The National Action on Sugar Reduction Coalition has called for greater multisectoral collaboration in enacting the government’s proposed tax reforms.
NASR made the call following a recent statement by the Chairman of the Presidential Committee on Fiscal Policy and Tax Reforms, Taiwo Oyedele, that the government has no plans to introduce new taxes or impose higher tax rates.
The coalition, however, in its communique issued after its meeting on Tuesday in Abuja urged the government to increase the sugar-sweetened beverage tax by at least 20 per cent to discourage consumption while generating government revenue.
It also urged the government to introduce a draft SSB tax bill that includes provisions for earmarking tax revenue for healthcare, and including public health organisations in the fiscal policy reform process.
The communique was made available to our correspondent on Friday by the coalition representative, Omei Bongos-Ikwue, and signed by the NASR coalition members – the Diabetes Association of Nigeria, Nigeria Health Watch, TalkHealth9ja, Project Pink Blue, Nutrition Society of Nigeria, Nigeria Cancer Society, ONE Campaign, Bundies Care Initiative, University of Abuja Teaching Hospital/Mark Anumah Medical Mission Centre for Media and Dialogue Initiative.
President of the Diabetes Association of Nigeria, Dr Mohammed Alkali commended the government’s objective to enhance revenue collection and promote the efficient use of tax revenue.
He, however, stated that the SSB tax, which has been introduced in many countries globally, has proven to have both health and economic benefits.
“The increased cost of the commodities is expected to discourage consumption, hence reducing the risk of NCDs and reducing complications. Nigeria’s N10 per litre SSB tax will make a deeper health impact if the rate is sufficiently increased to a level that will discourage purchase while generating significant revenue,” he said.
Also, a representative of Project Pink Blue said, “It is important for public health voices to have a seat at the table when tax policy reforms are being considered.”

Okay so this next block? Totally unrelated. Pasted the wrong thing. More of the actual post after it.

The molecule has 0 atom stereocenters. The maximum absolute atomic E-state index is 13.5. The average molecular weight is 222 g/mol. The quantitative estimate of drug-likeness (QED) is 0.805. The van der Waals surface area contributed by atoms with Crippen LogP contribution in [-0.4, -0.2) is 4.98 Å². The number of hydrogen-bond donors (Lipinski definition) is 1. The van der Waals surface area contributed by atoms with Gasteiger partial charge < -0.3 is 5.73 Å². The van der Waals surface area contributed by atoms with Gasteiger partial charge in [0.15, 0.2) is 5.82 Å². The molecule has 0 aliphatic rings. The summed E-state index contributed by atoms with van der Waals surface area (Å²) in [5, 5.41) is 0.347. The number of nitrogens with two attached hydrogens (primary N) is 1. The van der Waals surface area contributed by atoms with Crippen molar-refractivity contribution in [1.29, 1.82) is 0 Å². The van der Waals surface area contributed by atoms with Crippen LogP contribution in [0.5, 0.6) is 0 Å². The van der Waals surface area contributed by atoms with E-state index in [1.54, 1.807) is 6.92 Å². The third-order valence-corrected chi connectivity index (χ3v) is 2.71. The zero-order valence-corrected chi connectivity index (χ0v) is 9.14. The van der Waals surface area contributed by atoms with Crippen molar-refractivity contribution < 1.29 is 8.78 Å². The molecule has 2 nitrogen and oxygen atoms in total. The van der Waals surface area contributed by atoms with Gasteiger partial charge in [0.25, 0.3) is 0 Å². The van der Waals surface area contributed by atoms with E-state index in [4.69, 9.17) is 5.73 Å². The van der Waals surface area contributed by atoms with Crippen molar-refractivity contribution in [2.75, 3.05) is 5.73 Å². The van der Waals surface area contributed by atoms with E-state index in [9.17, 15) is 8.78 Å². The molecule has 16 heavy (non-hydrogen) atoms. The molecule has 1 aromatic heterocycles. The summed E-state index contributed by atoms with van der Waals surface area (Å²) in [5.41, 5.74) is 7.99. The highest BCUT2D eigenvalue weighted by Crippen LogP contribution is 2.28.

NASR said pro-health tax policies have an important bearing on health outcomes, and the Fiscal Policy and Tax Reforms Committee should work in collaboration with public health organisations in formulating tax policies.
It also stressed that the revenue prospects of SSB taxes are enormous.
It said the taxes have the potential to generate at least N300bn in revenue if increased to a level that raises SSB prices by at least 20 per cent of the final retail price.
It noted that Nigeria’s burgeoning youth population, which is poised to deliver economic dividends in its contribution to the workforce, can face lowered economic productivity if non-communicable disease rates continue to rise and affect them.
The coalition expressed concerns that the SSB tax, currently enacted through the Finance Act, remains vulnerable to interference and called for the more efficient implementation of SSB taxes through legislation.
Responding to the Fiscal Reforms Committee’s plans to halt the introduction of new taxes and impose no higher tax rates, the coalition asserted that there should be greater public health representation in the institution of tax reforms, especially in taxes imposed on commodities that affect health.
It said revenue from pro-health taxes can be used to cover healthcare expenses for people living with NCDs.
Dr Alkali further maintained that “tax funds need to be channeled towards NCDs prevention and treatment in the country.”
The NASR coalition is a group of health organisations advocating for policy measures to curtail the consumption of sugar-sweetened beverages, linked to non-communicable diseases like type 2 diabetes, cancer, and hypertension.